Natali Eydelman, the 17-year-old model (she’ll celebrate her 18th birthday on Nov. 26), is fresh out of high school and she already has a few runway seasons under her belt. For spring 2015, she walked Rick Owens, Marc Jacobs, The Row, Jonathan Saunders and Jeremy Scott to name a few, and opened the Marc by Marc Jacobs and Chalayan shows. Eydelman has appeared in the pages of Lula, Vogue Germany and Vogue Paris. Before she takes the industry by storm, the 5-foot, 11-inch model, born in Israel and repped by DNA Model Management, has a rite of passage to fulfill.
“After high school, in Israel, you usually go to the army,” said Eydelman adding that after screening and boot camp, she hopes to serve her time in an office position. “Everybody has to unless you get married or have special permits.”
The upbeat, energetic model, who is fluent in Russian, Hebrew and English, is currently living in a model apartment in Manhattan. She swung by WWD’s office in between a busy day of seven castings.
WWD: Growing up, did you ever think you had what it takes to be a model?
Natali Eydelman: I was always tall and skinny. From first to sixth grade, I already knew I wanted to be a model, but everybody was like, “No, no,” because in Israel, the models are blond and beautiful. When I was younger, my mom would put FashionTV on and I would look at all the magazines and say, “I want to be that.” At school, we had a “wish carpet,” where everybody would write their wishes. My wish was that I wanted to be a model. I visited my school recently and saw my wish — I was like, “I told you so!”
WWD: How did you get started?
N.E.: When I was 14, my mom’s friend was a photographer in Israel. She took a few pictures of me and showed it to a scouter, who sent me to an agency. The agent was very interested in me, and they are still my mother agency today.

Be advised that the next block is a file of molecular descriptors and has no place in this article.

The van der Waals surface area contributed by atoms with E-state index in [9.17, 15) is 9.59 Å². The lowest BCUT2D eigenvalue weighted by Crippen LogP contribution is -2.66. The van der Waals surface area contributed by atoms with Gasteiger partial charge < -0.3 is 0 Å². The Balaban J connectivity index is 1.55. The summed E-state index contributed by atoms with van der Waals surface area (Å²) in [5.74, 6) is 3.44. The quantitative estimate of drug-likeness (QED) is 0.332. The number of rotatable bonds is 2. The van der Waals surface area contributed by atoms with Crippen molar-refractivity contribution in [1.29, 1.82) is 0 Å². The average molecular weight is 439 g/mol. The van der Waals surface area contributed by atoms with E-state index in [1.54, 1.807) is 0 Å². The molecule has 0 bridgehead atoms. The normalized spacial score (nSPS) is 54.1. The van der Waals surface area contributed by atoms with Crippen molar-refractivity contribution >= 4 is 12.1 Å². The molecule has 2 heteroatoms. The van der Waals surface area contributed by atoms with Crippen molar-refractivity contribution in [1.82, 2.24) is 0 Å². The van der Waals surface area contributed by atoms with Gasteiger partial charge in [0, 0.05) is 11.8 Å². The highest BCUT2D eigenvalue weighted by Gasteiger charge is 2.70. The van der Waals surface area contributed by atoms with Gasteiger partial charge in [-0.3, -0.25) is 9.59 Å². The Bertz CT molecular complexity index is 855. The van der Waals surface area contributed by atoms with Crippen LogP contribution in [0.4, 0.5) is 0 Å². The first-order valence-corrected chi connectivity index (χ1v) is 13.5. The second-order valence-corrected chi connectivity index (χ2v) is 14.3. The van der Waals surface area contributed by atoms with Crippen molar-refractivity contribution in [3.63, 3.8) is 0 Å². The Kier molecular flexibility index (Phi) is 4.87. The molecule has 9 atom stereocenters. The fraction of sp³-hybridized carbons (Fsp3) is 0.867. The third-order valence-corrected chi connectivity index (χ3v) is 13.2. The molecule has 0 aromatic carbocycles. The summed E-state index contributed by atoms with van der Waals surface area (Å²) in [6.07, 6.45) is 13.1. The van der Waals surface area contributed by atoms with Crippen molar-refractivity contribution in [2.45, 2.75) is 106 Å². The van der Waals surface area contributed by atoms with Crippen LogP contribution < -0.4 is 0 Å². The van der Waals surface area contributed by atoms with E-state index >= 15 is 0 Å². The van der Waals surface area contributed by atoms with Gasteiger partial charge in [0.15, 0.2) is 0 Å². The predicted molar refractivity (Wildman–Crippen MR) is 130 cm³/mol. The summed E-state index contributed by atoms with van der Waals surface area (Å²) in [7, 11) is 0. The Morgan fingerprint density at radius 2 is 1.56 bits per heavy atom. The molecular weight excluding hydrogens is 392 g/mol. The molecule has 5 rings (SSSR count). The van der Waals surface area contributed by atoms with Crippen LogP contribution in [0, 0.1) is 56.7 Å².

WWD: What was it like balancing high school with modeling those first couple of years?
N.E.: The first year that I was a model, nobody knew about it — not even my best friend. I didn’t want people to know. I didn’t want to tell them that I was a model when I had only done a few test shoots. Then when I got to 9th grade, I started posting my work on Facebook and people were like, “Oh my God, you’re a model!” Suddenly, I’m a model and everybody’s talking to me. I’m like, “Ooookay guys.”
WWD: What was it like growing up in Israel?
N.E.: Israel is my home. I can’t replace it. Even if I live somewhere else for a month, in the end I always want to come back to Israel. Once, I hadn’t been home in two months, and I started crying from happiness when I got to the airport. It’s just that feeling of coming home.
WWD: Are your parents supportive of your career?
N.E.: My mom is so supportive — amazingly supportive. I can’t even explain it. My dad doesn’t know a lot about fashion, but still, he’s proud of me. He saw when I got a magazine cover in Israel and he was so excited. Once I visited him at work and he was showing it to everybody. I was like, “Dad, come on.”
WWD: Where are you living now?
N.E.: I’m traveling. Right now I’m staying in a model apartment on 8th Avenue. I love New York. My first time here was this past September, and I already know how the city works. I love to just walk around — today I walked from Spring Street to this office.
WWD: You walked shows in every major fashion city this past season. What was that like?
N.E.: It was crazy. When I was in London, my head was still in New York — it was just a second after. This season was my first time in New York and Milan. With runway you have so much excitement for the moment.
WWD: What are some of your goals in modeling?
N.E.: I want to do Victoria’s Secret. That’s, like, the little girl’s dream. That show is so much fun. But for now, I already accomplished my dreams. I did fashion week in four of the biggest cities. I’m still in shock.
WWD: What advice would you give to a model starting her very first runway season?
N.E.: Don’t get too emotional. If you get a “no” on the first, second or third time, it’s not the end of the world. Keep going if you want to. One day, it will be a “yes.” You can be really high on a client’s list, but they’ll pick another girl for their own reasons. It’s never personal.